The Conjuring 2(2016)
- RatedNC16 /GenreHorror
Just how does one top what could be his greatest achievement?
The feat: Making one of the scariest films ever that’s also the second highest grossing original horror movie of all time, second only to ‘The Exorcist’.
Is it a tall order? Not for James Wan.
The Malaysian-born director brings out his proverbial Ouija board to raise hell once again with ‘The Conjuring 2’.
The first movie was a horror movie-making masterclass, employing a nuanced approach with well-worn (and familiar) horror tropes. The result, though predictable, works.
MORE: ‘The Conjuring’ review
With a bigger sandbox to play in, renewed confidence (he did direct the recent ‘Furious 7’ after all), Wan keeps his promise to make your hairs stand on end.
If you think that 'The Conjuring' was scary, wait till you see this one.
Like the first one, the movie follows the efforts of paranormal investigators Ed (Patrick Wilson) and Lorraine Warren (Vera Farmiga).
‘The Conjuring 2’ picks up a long six years after the first one left off, and over those years the Warrens have become both more famous and more criticised, facing widespread accusations of fraud. They come out of a self-imposed sabbatical and travel to northern London to help a family in trouble.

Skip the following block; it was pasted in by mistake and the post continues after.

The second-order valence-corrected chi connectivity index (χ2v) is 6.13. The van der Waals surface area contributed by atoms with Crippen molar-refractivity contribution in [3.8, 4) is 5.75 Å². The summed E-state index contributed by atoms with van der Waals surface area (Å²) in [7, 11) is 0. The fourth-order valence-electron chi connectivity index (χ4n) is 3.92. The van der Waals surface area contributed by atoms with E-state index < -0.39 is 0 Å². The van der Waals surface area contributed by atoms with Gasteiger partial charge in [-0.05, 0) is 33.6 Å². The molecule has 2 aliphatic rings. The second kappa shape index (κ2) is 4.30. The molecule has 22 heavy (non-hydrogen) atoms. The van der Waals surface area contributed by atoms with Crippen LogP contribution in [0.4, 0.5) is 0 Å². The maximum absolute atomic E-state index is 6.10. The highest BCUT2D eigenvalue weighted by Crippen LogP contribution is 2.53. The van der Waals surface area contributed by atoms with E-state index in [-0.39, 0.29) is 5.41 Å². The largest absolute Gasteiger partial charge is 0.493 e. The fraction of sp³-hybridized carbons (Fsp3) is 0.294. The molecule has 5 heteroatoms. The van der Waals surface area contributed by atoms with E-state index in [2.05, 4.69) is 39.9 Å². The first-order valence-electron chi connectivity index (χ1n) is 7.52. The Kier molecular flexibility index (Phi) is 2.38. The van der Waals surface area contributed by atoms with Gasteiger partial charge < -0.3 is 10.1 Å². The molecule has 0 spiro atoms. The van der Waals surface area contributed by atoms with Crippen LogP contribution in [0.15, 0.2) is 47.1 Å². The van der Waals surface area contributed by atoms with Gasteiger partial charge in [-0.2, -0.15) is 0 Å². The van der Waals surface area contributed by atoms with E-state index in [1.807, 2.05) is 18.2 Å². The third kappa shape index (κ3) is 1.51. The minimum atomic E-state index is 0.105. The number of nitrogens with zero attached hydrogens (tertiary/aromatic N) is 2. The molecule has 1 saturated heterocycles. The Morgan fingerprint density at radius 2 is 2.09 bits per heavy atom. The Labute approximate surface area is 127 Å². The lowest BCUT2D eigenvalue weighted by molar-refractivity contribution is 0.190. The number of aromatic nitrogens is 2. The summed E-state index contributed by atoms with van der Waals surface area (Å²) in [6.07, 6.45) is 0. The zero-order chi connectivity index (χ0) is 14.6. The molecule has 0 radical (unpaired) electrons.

As luck would have it, single mother Peggy (Frances O’Connor) and her four children are plagued by an unknown malevolent entity in their home. Daughter Janet (Madison Wolfe) seems to bear the brunt of the haunting when the spirit starts to speak through her.
Once again, Wan delivers effective scares; exploiting sinewy long takes to build a slow creep. He still keeps to the classical horror vein but what’s jarring here though is the use of CGI for some scares -- a surprising departure when the first one mostly used practical effects.
As proceedings get creepier, ‘The Conjuring 2’ maintains an unexpectedly warm grip on its characters: the Hodgsons and Warrens are credible, flawed families we can root for, even amid the spooked-up going-ons that surrounds them.
Wilson and Farmiga, yet again bring a sort of deadpan credibility to their characters’ take on the strange happenings.
While Wilson delivers more of the same earnest performance as Ed, it is Farmiga that has the arduous task of expounding on the pair’s relationship.
In the first ‘Conjuring’, Wilson’s character was the protective one, but the tables are turned here and Farmiga turned in an affective performance as a woman overwhelmed by the – figurative and literal – demons that plagued her.
What’s interesting here is also how Wan adds a hint of scepticism to the hauntings – is it real or just a cleverly orchestrated hoax? How much you choose to believe or disbelieve is entirely up to you.
The satisfying scares, not to mention, its striking collision of past and present are what that sets ‘The Conjuring 2’ apart from most horror sequels.
‘The Conjuring 2’ opens 9 June 2016